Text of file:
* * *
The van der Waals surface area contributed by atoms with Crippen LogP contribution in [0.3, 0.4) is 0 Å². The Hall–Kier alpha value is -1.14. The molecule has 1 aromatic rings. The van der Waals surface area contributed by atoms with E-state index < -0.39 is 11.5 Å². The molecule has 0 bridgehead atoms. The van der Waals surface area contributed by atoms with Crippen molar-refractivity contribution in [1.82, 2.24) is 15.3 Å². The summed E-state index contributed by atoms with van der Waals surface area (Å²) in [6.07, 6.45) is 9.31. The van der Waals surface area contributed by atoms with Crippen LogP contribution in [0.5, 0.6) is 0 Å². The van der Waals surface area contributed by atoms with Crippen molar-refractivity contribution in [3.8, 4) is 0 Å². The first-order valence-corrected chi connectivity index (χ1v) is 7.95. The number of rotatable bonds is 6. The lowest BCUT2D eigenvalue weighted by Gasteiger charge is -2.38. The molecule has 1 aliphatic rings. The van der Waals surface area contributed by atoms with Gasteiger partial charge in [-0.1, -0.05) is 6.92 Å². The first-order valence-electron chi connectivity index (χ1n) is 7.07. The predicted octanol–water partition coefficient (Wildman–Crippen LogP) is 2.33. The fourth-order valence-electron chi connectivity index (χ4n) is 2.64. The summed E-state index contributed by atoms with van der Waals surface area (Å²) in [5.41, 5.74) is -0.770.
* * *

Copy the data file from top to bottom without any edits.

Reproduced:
The van der Waals surface area contributed by atoms with Crippen LogP contribution in [0.3, 0.4) is 0 Å². The Hall–Kier alpha value is -1.14. The molecule has 1 aromatic rings. The van der Waals surface area contributed by atoms with E-state index < -0.39 is 11.5 Å². The molecule has 0 bridgehead atoms. The van der Waals surface area contributed by atoms with Crippen molar-refractivity contribution in [1.82, 2.24) is 15.3 Å². The summed E-state index contributed by atoms with van der Waals surface area (Å²) in [6.07, 6.45) is 9.31. The van der Waals surface area contributed by atoms with Crippen LogP contribution in [0.5, 0.6) is 0 Å². The van der Waals surface area contributed by atoms with Crippen molar-refractivity contribution in [3.8, 4) is 0 Å². The first-order valence-corrected chi connectivity index (χ1v) is 7.95. The number of rotatable bonds is 6. The lowest BCUT2D eigenvalue weighted by Gasteiger charge is -2.38. The molecule has 1 aliphatic rings. The van der Waals surface area contributed by atoms with Gasteiger partial charge in [-0.1, -0.05) is 6.92 Å². The first-order valence-electron chi connectivity index (χ1n) is 7.07. The predicted octanol–water partition coefficient (Wildman–Crippen LogP) is 2.33. The fourth-order valence-electron chi connectivity index (χ4n) is 2.64. The summed E-state index contributed by atoms with van der Waals surface area (Å²) in [5.41, 5.74) is -0.770.